Saturday, January 30, 2010

Boldly Go


I just completed reading Failure is Not an Option by Gene Kranz, flight director for many of the Mercury, Gemini, and Apollo space missions. A friend had also read it recently. He commented, “If current workplace regulations had been in effect in the 60s, we would never have made it to the moon!” Whether he was serious or kidding, his comment reminds me how dangerous space flight has been and still is. Kranz points out that many of the missions succeeded only due to hard work, perseverance, God’s grace, and pure luck.

The early members of the NASA team were brought up short by the death of three astronauts-–Gus Grissom, Ed White, and Roger Chaffee—during a static test on a launch pad on January 27, 1967. It was a tragic event but not the last one that would take the lives of American (and Russian) astronauts. In his book, Kranz notes that Grissom recognized the danger in his work. One of the original Mercury astronauts, he almost drowned when his capsule took on water before he could be picked up by the recovery crew. Kranz quotes Grissom as saying, “The conquest of space is worth the risk of life.”

I am not sure what holds us back today in moving forward with space exploration—fear of loss of life, economic tightness, vacillating leadership, or lack of vision. When he wrote the book ten years ago, Gene Kranz stated, “We stand with our feet firmly planted on the ground when we could be exploring the universe.” The book ends with a challenge to move forward, a challenge that has been largely ignored.

If a cause is worthy, men and women will give their lives to it. They just need to have the chance.



1 comment:

Anne Cabrera said...

Mr. Harrison, thank you for writing such thoughtful words regarding Gene Kranz and our nation's space program. Mr. Kranz has been a HUGE inspiration to literally millions--through his fine book and writings, his service to NASA and our country, through tireless commitment to space outreach, and through his daily inspiring example of high standards and discipline. We definitely need more Gene Kranzes in the world, that is for sure! And I am glad that you took the time to bring his name and words to everyone's attention.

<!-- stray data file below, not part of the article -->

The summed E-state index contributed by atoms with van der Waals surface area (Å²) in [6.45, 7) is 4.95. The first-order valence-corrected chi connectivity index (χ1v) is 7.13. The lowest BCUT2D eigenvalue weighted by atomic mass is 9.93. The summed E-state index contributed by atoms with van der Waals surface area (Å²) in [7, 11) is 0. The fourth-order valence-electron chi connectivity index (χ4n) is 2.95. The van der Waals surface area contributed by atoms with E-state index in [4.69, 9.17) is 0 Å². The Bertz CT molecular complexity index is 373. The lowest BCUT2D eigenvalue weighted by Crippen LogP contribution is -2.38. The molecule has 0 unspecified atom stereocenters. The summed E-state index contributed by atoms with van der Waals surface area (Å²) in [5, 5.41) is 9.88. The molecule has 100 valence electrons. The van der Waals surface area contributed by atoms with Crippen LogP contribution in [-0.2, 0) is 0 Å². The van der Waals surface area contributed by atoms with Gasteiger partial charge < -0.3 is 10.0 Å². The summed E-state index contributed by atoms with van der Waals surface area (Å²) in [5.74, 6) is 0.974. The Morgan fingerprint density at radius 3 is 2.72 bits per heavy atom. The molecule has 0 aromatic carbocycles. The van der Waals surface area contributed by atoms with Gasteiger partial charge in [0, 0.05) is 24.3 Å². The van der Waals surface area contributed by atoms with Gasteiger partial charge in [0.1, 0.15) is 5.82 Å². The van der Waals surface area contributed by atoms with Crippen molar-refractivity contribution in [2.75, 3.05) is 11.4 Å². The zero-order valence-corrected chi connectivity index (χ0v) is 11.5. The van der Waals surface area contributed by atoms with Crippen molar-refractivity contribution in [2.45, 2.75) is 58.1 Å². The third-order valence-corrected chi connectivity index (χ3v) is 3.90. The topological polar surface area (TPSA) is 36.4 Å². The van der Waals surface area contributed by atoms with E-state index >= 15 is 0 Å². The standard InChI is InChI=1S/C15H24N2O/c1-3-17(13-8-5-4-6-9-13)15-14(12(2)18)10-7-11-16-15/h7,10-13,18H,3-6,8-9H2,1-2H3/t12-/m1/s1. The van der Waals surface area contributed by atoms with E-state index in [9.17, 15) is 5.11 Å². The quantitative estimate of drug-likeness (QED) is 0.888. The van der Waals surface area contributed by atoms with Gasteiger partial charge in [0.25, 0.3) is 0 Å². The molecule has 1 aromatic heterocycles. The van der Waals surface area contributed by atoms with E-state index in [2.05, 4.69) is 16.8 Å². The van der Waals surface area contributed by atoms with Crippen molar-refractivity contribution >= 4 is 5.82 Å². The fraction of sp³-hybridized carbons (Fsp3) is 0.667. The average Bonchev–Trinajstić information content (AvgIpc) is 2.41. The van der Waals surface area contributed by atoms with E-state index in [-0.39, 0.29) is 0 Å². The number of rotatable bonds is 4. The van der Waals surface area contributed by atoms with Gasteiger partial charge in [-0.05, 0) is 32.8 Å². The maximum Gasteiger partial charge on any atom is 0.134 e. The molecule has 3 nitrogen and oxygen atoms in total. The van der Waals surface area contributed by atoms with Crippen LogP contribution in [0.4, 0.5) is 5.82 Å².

I would also like to echo your sentiments and highly recommend Mr. Kranz's book "Failure is Not an Option" to anyone who has not read it. For me personally, it was the medicine I needed most following both my father's and my mother's deaths. His words and vision helped me to carry on at the darkest time of my life; even now, his code of conduct used in NASA's mission control is a guiding light in my daily life. I think many people would benefit greatly from reading Gene Kranz's book--it is a GREAT story, a TRUE story that applies to EVERYONE... because it is inspiring and true and, most of all, human. It makes you just want to stand up and cheer.

As far as space exploration and the necessity of space exploration, not many can put it quite so well as Gene Kranz. In my opinion, he always nails it: he nails just how critical it is that we continue space exploration with big goals and a timeline--how it's critical to us individually and to our survival as a human race! I think everyone should check out the various YouTube videos of him giving some of his talks, and then see if you can actually NOT boldly go!

Mr. Kranz makes it impossible not to want to strive for space. His insight and inspiration remind us of what is truly noble and worthwhile to do--and space exploration holds the benefits to our lives that we cannot reach just by placidly sitting on the ground. For if people knew all the ways that space exploration has affected their everyday lives, there would be no hesitation now with our space program at all.

So Mr. Harrison, I thank you for your blog entries about "Failure is Not an Option," Gene Kranz, and space exploration. All people seem to be searching for that which is true and good and noble in life--and you have pointed everyone in the right direction. Thank you for this. And as Gene Kranz would say, "Aim high!"